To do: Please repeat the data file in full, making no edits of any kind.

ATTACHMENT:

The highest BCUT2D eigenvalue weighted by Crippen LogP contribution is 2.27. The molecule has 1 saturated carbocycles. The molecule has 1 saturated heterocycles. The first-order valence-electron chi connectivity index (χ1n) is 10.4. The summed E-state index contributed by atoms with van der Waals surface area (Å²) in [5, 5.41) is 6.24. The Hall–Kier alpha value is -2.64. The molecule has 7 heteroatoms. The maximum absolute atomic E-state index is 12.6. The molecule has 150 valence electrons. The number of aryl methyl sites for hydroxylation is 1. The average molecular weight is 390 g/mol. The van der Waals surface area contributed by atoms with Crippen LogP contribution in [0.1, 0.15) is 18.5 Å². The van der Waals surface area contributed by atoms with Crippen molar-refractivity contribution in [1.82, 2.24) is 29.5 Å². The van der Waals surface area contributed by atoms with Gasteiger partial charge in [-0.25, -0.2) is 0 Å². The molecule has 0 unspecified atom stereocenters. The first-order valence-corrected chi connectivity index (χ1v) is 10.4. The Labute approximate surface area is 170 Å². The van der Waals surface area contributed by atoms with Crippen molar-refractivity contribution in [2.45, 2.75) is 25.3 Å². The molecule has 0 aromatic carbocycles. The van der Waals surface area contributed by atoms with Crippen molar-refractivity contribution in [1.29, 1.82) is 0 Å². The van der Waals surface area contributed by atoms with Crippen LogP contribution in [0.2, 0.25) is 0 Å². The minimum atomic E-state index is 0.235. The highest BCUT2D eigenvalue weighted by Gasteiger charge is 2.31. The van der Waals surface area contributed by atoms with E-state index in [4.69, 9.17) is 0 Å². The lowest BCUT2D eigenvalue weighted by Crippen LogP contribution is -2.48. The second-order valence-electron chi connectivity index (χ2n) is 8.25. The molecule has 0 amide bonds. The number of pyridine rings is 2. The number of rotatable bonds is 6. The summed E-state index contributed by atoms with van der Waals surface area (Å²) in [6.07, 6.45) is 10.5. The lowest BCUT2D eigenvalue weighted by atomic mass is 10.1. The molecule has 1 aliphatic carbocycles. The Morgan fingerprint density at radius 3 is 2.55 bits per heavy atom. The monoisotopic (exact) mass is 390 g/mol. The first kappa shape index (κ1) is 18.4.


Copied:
The highest BCUT2D eigenvalue weighted by Crippen LogP contribution is 2.27. The molecule has 1 saturated carbocycles. The molecule has 1 saturated heterocycles. The first-order valence-electron chi connectivity index (χ1n) is 10.4. The summed E-state index contributed by atoms with van der Waals surface area (Å²) in [5, 5.41) is 6.24. The Hall–Kier alpha value is -2.64. The molecule has 7 heteroatoms. The maximum absolute atomic E-state index is 12.6. The molecule has 150 valence electrons. The number of aryl methyl sites for hydroxylation is 1. The average molecular weight is 390 g/mol. The van der Waals surface area contributed by atoms with Crippen LogP contribution in [0.1, 0.15) is 18.5 Å². The van der Waals surface area contributed by atoms with Crippen molar-refractivity contribution in [1.82, 2.24) is 29.5 Å². The van der Waals surface area contributed by atoms with Gasteiger partial charge in [-0.25, -0.2) is 0 Å². The molecule has 0 unspecified atom stereocenters. The first-order valence-corrected chi connectivity index (χ1v) is 10.4. The Labute approximate surface area is 170 Å². The van der Waals surface area contributed by atoms with Crippen molar-refractivity contribution in [2.45, 2.75) is 25.3 Å². The molecule has 0 aromatic carbocycles. The van der Waals surface area contributed by atoms with Crippen molar-refractivity contribution in [1.29, 1.82) is 0 Å². The van der Waals surface area contributed by atoms with Crippen LogP contribution in [0.2, 0.25) is 0 Å². The minimum atomic E-state index is 0.235. The highest BCUT2D eigenvalue weighted by Gasteiger charge is 2.31. The van der Waals surface area contributed by atoms with E-state index in [4.69, 9.17) is 0 Å². The lowest BCUT2D eigenvalue weighted by Crippen LogP contribution is -2.48. The second-order valence-electron chi connectivity index (χ2n) is 8.25. The molecule has 0 amide bonds. The number of pyridine rings is 2. The number of rotatable bonds is 6. The summed E-state index contributed by atoms with van der Waals surface area (Å²) in [6.07, 6.45) is 10.5. The lowest BCUT2D eigenvalue weighted by atomic mass is 10.1. The molecule has 1 aliphatic carbocycles. The Morgan fingerprint density at radius 3 is 2.55 bits per heavy atom. The monoisotopic (exact) mass is 390 g/mol. The first kappa shape index (κ1) is 18.4.